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LAFCO Could Force Transfer of L.A. Assets to Valley, Lawyer Says

Secession: Breakaway city may not have to pay compensation, state legal opinion contends. Some officials dispute findings.

January 13, 2002|PATRICK McGREEVY | TIMES STAFF WRITER

Contradicting lawyers for the county and city, a state attorney Saturday said Los Angeles can be ordered to transfer police stations, parks and other assets to a proposed San Fernando Valley city without compensation.

The legal opinion by the state legislative counsel sparked new debate over how much power the Local Agency Formation Commission has in ordering the division of assets if the Valley, harbor area and Hollywood break away from Los Angeles.

The county counsel, who advises LAFCO, and city attorney, who represents Los Angeles, have released legal opinions that concluded LAFCO does not have authority to order Los Angeles to transfer assets to the proposed new cities without compensation or consent.

"The county counsel ignored every scrap of case law on the subject and now has been authoritatively repudiated by the very office that drafted those laws," said state Sen. Tom McClintock (R-Thousand Oaks), who released the state opinion during a news conference in front of the Van Nuys government center Saturday.

Los Angeles officials have attempted to use the leverage from the county legal opinion to demand financial concessions from a Valley city in exchange for giving consent to transferring assets to a proposed city at no cost.

City officials have offered to relinquish control of assets in the Valley without requiring compensation, but only if the Valley reaches an agreement that otherwise makes Los Angeles financially whole for other costs.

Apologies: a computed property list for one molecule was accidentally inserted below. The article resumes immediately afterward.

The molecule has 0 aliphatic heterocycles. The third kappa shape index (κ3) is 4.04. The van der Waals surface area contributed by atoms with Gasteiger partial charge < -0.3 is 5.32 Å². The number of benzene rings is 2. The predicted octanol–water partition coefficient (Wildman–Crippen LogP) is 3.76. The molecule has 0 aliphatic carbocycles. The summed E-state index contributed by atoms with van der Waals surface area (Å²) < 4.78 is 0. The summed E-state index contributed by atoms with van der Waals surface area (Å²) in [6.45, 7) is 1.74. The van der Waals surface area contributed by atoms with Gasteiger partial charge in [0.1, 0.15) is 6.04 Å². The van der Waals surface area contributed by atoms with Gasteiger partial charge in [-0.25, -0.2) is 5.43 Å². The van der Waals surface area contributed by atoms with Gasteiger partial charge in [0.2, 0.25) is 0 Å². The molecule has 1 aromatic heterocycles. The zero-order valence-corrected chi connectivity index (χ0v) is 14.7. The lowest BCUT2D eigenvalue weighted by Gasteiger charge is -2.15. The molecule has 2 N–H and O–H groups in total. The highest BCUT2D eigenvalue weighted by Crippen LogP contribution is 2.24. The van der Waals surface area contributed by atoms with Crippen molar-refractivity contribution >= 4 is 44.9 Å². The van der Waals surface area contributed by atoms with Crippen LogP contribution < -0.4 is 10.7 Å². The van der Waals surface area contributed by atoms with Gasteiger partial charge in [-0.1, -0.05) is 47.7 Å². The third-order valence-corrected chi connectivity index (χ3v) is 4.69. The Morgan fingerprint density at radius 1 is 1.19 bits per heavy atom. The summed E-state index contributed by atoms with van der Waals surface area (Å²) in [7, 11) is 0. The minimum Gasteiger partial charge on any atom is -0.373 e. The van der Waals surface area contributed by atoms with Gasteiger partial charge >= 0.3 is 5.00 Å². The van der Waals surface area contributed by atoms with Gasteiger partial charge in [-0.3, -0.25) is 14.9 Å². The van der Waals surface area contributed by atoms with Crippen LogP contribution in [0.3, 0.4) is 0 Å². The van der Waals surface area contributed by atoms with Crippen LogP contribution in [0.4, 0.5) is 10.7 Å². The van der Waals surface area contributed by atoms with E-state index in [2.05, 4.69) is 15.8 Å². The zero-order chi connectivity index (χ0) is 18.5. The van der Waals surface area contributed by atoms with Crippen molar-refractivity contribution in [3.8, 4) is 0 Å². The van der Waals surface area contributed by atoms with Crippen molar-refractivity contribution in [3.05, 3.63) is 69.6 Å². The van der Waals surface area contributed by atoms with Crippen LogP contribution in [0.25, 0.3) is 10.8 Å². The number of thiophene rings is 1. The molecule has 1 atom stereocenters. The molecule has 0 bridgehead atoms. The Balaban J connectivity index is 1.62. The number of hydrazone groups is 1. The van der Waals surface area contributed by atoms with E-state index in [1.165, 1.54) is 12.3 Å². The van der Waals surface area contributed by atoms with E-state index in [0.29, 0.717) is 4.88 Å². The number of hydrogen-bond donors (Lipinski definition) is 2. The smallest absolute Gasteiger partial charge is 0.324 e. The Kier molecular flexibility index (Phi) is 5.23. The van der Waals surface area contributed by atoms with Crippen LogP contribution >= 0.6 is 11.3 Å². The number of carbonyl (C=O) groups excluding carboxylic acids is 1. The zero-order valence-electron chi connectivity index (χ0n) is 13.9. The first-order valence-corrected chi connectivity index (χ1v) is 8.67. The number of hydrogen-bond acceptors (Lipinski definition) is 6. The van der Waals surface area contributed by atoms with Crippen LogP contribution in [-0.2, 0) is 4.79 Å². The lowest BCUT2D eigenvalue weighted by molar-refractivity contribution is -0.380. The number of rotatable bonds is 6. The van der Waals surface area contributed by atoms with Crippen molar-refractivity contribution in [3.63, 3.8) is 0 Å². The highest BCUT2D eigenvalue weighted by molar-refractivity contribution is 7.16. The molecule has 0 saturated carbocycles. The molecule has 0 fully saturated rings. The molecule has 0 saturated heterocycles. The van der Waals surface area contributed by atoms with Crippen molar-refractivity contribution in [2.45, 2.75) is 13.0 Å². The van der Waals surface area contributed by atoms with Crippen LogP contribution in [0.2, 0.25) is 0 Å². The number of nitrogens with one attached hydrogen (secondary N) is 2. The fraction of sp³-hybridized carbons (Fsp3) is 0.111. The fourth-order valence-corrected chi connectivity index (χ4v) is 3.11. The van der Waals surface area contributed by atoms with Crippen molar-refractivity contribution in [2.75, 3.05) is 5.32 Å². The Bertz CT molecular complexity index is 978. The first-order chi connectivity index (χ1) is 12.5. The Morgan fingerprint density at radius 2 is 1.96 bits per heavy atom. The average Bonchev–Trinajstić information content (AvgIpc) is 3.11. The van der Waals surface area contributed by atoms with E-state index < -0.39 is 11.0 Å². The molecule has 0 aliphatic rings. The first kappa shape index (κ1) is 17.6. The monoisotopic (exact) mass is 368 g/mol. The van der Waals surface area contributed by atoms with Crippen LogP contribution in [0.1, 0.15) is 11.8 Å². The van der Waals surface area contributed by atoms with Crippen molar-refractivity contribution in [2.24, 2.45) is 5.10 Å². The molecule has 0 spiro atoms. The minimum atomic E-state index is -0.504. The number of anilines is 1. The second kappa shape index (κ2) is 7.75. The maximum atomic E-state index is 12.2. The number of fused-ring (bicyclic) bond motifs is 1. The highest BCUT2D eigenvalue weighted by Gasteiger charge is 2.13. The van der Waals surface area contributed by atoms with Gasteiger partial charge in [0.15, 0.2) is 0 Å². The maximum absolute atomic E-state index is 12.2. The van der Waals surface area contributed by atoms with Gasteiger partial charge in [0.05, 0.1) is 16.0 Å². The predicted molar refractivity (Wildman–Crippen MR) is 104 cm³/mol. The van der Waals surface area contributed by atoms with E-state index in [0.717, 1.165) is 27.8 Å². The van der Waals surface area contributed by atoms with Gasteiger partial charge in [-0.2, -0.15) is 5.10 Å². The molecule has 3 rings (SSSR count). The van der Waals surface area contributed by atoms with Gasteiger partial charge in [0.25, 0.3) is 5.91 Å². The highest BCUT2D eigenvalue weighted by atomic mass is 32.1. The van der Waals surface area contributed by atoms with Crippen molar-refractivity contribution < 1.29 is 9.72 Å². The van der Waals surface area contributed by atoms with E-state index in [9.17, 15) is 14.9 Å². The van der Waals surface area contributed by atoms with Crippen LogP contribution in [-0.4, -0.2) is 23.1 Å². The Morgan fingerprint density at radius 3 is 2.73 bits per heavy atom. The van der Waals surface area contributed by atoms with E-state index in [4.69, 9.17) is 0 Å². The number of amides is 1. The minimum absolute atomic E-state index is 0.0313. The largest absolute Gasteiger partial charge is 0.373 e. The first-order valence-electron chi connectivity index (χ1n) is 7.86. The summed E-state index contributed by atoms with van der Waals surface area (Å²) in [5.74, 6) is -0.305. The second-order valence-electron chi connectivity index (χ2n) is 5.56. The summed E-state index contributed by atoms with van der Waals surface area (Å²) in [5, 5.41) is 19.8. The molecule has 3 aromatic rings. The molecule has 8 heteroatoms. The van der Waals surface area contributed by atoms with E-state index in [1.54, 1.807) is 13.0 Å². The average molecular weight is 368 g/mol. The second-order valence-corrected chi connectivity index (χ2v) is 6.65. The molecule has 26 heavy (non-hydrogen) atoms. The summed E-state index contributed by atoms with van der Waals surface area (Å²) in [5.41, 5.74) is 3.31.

But because those costs, including lost revenue to Los Angeles, are still in dispute, LAFCO's power to settle the issue is key.

If compensation is mandated, it could threaten the financial viability of a Valley city, which LAFCO has found would otherwise be able to operate with budget surpluses.

Officials Disagree on Opinion's Weight

Reacting to the legislative counsel's report, city officials said the opinion of LAFCO's own attorney, the county counsel, should weigh more than an opinion by a third party.

"The state of California and the legislative counsel does not represent anyone involved in this process directly," said Ron Deaton, the city's chief legislative analyst.

Officials with the county counsel's office were not available to comment Saturday, but a spokeswoman for Mayor James K. Hahn also downplayed the significance of the latest legal opinion.

"We've already had two opinions on this," mayoral aide Julie Wong said.

But Richard Close, chairman of the secession group Valley VOTE, argued Saturday that the county counsel advises LAFCO as a matter of convenience because the legislative counsel is not always available.

Close also said he believes the state opinion will weigh more in LAFCO's final determination.

Deputy Legislative Counsel Ben E. Dale said in the 16-page legal opinion that transferring a property from one jurisdiction to another "does not result in a compensable taking" under provisions of the California Constitution.

He also found it was not the intent of legislation regulating reorganizations to mandate compensation for city properties that are transferred.

LAFCO, the opinion found, has discretion to decide whether compensation is warranted.

That could strengthen the hand of LAFCO Executive Director Larry Calemine, who had previously challenged the county counsel's opinion.

Some officials, including Councilman and LAFCO member Hal Bernson, believe the issue may end up in the courts.

McClintock and Close accused the county and city officials of trying to deliberately obstruct a secession vote.

They were joined at the news conference by 30 leaders and supporters of Valley VOTE, including Assemblyman Tony Strickland (R-Moorpark) and former Assembly members Paula Boland and Richard Katz.

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